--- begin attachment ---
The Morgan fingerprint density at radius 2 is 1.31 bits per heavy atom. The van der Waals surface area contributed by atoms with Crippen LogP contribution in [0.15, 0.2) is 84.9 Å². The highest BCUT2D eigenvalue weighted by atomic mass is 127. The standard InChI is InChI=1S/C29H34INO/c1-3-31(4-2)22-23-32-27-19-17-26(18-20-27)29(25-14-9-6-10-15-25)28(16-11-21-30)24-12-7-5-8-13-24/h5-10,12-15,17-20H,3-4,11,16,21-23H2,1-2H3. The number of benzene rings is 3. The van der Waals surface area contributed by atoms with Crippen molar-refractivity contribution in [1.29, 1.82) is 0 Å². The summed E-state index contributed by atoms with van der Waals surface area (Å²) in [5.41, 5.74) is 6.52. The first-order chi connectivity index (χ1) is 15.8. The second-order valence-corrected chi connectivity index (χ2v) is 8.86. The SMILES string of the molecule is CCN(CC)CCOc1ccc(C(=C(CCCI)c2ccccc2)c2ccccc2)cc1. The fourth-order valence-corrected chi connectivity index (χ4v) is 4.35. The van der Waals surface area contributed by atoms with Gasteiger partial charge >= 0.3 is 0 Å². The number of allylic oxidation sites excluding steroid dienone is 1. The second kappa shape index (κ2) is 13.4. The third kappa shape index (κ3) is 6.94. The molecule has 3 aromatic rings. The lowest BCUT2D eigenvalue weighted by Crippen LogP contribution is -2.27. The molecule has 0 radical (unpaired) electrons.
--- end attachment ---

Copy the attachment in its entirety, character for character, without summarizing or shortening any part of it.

The Morgan fingerprint density at radius 2 is 1.31 bits per heavy atom. The van der Waals surface area contributed by atoms with Crippen LogP contribution in [0.15, 0.2) is 84.9 Å². The highest BCUT2D eigenvalue weighted by atomic mass is 127. The standard InChI is InChI=1S/C29H34INO/c1-3-31(4-2)22-23-32-27-19-17-26(18-20-27)29(25-14-9-6-10-15-25)28(16-11-21-30)24-12-7-5-8-13-24/h5-10,12-15,17-20H,3-4,11,16,21-23H2,1-2H3. The number of benzene rings is 3. The van der Waals surface area contributed by atoms with Crippen molar-refractivity contribution in [1.29, 1.82) is 0 Å². The summed E-state index contributed by atoms with van der Waals surface area (Å²) in [5.41, 5.74) is 6.52. The first-order chi connectivity index (χ1) is 15.8. The second-order valence-corrected chi connectivity index (χ2v) is 8.86. The SMILES string of the molecule is CCN(CC)CCOc1ccc(C(=C(CCCI)c2ccccc2)c2ccccc2)cc1. The fourth-order valence-corrected chi connectivity index (χ4v) is 4.35. The van der Waals surface area contributed by atoms with Gasteiger partial charge >= 0.3 is 0 Å². The number of allylic oxidation sites excluding steroid dienone is 1. The second kappa shape index (κ2) is 13.4. The third kappa shape index (κ3) is 6.94. The molecule has 3 aromatic rings. The lowest BCUT2D eigenvalue weighted by Crippen LogP contribution is -2.27. The molecule has 0 radical (unpaired) electrons.